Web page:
By Brett Snyder and N. Claire Napawan
Similarly invisible, is climate change itself.
Revealing our connections to the environment, to shared resources, and to climate change impacts are key to understanding ways in which we might address long term vulnerabilities. More importantly, sharing these connections becomes critical to building supportive communities. Consider #OccupySandy of 2012: The tools for sharing information that were originally developed for the #OccupyWallStreet movement were quickly adapted to simultaneously reveal connections to resources (food, water, medication) and to environmental hazards (transit closures, flooding, downed power lines). This network of sharing via social media became one of the most successful disaster relief efforts in the United States.
So how do we build climate resilience through sharing?
Climate change is a largely invisible and long-term catastrophe in the making. The first step to building capacity to respond is to acknowledge its presence in our lives. While we may not be able to see climate change, we can see how our built environments might be susceptible to its projected impacts. #OurChangingClimate is an effort to do just that, by broadening and diversifying how we understand climate change and who gets to participate in the conversation. Working with some of the most vulnerable communities in California, including youth and youth of color, the project encourages participants to share personal experiences related to climate change. Through workshops (first held in Oakland in 2015) the climate conversation is re-scaled and re-focused to connect to youth interests. Youth participants are encouraged to share their observations through their existing social media networks. This sharing can instigate awareness of not only the impacts on an individual, but the impact an individual might have. Preliminary #OurChangingClimate content has explored connections such as the ones between food choices and fossil fuels, and many participants use the network to share more ‘climate-friendly’ practices. Thus, the network becomes a place to make daily actions visible, creating the possibility of agency between individuals and shared resources.
Sharing community-based experiences of climate change creates more actionable environments. It can provide designers and decision-makers with more nuanced and up-to-date understandings of communities. Participants can highlight persistent conditions that require addressing (e.g. a clogged storm drain or over-crowded public transit). Similarly, under-explored resources can be identified and shared more readily within a community (e.g. a home gardener’s bumper crop or medical clinic hours of operation). In times of extreme climate emergencies, these same networks can share real-time, geolocated information on important resources, evacuation routes, and/or hazardous sites.
Sharing personal stories of climate change has the possibility to change the larger narrative of adaptation by building personal stake one share at a time.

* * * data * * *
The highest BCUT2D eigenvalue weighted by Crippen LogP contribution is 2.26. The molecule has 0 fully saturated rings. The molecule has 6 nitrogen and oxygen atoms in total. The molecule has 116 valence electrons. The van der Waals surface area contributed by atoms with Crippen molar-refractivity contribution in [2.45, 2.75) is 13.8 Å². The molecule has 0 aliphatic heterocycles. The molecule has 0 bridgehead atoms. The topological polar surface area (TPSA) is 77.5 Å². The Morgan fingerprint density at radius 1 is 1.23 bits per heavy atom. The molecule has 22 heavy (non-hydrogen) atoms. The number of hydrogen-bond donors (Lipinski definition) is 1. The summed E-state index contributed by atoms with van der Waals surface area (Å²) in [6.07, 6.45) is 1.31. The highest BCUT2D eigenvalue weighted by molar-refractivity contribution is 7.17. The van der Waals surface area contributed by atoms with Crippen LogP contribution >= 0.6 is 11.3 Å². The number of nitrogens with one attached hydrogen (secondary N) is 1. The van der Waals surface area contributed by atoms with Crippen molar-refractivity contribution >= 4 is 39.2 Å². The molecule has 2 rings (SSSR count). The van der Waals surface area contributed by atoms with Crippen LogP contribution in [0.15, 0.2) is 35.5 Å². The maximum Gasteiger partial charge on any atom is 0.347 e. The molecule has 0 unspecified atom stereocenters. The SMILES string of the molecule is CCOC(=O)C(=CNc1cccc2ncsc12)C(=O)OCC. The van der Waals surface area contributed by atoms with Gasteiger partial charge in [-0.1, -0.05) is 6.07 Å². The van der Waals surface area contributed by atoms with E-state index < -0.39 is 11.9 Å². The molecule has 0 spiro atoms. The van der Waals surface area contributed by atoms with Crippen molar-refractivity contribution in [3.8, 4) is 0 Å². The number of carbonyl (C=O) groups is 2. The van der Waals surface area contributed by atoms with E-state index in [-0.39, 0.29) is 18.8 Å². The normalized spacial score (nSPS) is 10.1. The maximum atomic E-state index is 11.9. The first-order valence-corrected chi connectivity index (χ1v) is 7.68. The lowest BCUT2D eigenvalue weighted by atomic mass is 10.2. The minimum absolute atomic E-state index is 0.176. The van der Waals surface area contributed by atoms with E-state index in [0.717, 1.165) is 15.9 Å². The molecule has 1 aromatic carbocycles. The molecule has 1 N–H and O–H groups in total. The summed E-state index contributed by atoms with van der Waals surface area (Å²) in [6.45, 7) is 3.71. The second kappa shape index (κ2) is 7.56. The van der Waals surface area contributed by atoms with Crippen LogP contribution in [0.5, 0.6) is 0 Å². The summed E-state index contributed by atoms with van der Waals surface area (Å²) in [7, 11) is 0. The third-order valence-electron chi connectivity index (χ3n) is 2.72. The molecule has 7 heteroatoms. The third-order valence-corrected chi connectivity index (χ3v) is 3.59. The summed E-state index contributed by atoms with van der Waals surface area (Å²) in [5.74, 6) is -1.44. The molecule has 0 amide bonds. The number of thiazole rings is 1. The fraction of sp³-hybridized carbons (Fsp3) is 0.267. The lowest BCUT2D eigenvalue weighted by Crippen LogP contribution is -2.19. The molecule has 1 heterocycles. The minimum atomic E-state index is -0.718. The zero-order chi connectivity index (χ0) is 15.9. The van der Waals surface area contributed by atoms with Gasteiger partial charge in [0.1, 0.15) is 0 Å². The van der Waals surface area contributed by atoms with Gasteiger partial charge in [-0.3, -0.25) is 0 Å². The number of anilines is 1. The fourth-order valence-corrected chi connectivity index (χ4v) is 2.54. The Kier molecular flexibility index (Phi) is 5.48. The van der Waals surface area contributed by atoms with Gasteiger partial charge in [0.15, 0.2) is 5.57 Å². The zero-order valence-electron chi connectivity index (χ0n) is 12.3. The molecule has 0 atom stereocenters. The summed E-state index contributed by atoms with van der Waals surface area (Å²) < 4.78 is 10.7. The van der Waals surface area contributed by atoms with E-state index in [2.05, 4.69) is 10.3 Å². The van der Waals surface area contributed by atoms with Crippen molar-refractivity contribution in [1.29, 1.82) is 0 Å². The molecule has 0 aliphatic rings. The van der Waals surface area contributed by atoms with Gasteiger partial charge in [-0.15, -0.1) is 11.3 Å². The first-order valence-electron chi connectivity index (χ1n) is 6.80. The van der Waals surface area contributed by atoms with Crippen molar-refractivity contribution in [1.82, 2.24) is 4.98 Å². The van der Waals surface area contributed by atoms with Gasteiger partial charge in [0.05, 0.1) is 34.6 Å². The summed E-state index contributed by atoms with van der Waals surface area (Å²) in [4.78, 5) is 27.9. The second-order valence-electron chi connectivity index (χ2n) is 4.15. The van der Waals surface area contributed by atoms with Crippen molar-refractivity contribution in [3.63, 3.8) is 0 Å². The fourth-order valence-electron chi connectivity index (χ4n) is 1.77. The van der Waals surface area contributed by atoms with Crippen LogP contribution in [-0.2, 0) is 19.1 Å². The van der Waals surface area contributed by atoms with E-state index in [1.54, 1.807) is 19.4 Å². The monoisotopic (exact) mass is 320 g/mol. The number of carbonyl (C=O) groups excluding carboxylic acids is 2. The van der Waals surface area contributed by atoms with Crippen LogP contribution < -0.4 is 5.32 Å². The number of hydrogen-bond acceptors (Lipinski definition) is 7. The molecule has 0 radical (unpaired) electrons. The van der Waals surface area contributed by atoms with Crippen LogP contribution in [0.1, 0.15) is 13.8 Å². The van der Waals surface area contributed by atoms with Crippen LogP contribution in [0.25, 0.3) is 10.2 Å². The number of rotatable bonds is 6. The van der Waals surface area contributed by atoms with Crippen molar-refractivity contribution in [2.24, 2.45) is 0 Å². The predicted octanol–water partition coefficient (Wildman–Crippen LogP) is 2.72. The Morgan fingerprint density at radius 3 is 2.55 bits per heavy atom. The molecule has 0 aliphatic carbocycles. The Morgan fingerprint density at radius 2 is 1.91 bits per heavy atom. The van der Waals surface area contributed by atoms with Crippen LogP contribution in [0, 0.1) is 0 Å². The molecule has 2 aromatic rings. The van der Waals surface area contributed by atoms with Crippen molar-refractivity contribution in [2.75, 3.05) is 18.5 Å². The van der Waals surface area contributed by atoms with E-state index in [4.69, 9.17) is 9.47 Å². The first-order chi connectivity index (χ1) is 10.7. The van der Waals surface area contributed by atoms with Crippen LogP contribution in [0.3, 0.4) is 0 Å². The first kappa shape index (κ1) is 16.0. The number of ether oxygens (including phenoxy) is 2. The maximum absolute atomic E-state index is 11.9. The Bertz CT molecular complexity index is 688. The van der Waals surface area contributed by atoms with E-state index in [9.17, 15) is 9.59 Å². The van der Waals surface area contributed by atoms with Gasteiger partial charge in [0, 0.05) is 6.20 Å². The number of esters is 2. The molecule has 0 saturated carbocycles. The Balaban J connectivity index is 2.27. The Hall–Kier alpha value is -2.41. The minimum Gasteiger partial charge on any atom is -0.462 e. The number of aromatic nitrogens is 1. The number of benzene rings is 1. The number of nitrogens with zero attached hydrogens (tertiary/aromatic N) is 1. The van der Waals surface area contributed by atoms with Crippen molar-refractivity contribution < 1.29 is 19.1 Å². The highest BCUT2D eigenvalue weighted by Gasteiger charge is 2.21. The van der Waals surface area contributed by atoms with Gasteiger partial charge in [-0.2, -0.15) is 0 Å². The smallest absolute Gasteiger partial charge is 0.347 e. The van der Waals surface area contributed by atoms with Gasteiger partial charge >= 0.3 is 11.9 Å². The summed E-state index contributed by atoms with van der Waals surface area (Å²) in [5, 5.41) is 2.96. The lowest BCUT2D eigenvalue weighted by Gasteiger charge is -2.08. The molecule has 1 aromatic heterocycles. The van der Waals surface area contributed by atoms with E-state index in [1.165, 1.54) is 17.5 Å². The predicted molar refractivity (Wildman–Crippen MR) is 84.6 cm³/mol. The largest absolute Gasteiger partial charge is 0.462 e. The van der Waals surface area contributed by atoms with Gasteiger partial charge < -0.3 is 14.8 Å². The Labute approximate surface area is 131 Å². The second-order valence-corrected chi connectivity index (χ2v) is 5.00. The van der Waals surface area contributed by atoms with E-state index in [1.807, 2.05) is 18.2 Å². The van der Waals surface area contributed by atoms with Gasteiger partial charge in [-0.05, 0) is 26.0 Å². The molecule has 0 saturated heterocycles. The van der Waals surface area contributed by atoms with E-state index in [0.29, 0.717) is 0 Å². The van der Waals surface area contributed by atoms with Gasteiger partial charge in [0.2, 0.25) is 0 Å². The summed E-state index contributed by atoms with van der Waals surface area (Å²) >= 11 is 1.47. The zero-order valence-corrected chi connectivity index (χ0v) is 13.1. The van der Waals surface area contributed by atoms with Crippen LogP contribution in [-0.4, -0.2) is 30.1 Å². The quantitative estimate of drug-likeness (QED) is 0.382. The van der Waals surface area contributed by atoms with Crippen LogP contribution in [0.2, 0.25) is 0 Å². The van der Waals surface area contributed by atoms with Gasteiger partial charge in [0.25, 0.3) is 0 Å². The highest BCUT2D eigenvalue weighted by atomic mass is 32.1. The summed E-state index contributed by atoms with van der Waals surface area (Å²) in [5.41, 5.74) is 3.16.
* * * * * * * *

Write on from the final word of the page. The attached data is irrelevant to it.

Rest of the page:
1. “Within hours of Sandy’s landfall, members from the Occupy Wall Street movement used social media to tap the wider Occupy network for volunteers and aid. Overnight, a volunteer army of young, educated, tech-savvy individuals with time and a desire to help others emerged. In the days, weeks, and months that followed, “Occupy Sandy” became one of the leading humanitarian groups providing relief to survivors across New York City and New Jersey. At its peak, it had grown to an estimated 60,000 volunteers—more than four times the number deployed by the American Red Cross.” From Eric Ambinder and David M. Jennings. “The Resilient Social Network.” A Report from the Homeland Security Studies and Analysis Institute (2013): 4.
2. Long time frames of projected impacts, and the physical distance between many Americans and the sites of some of the more catastrophic climate-related events, are often too great to make the issues feel relevant to them. From Gilbert, D. 2006. “If only gay sex caused global warming.” In The Los Angeles Times. 2 July 2006, p. 14.
3. Engaging with existing interests, framing positive messages, and employing trusted peer messengers is the key to motivating youth towards climate action. From Corner, A., O. Roberts, S. Chiari, S. Voller, E. Mayrhuber, S. Mandl, and K. Monson. 2015. “How do young people engage with climate change? The role of knowledge, values, message framing, and trusted communicators,” WIREs Climate Change, 6: 523-534.
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emmafisher9 · Apr 10, 19 8:58 amMany people live without thinking about the harm we do to the environment every day. Climate change as a result of human activity is an important topic that needs to be discussed and to take active measures to reduce the negative impact of human activity on nature. My next essay is about this topic.
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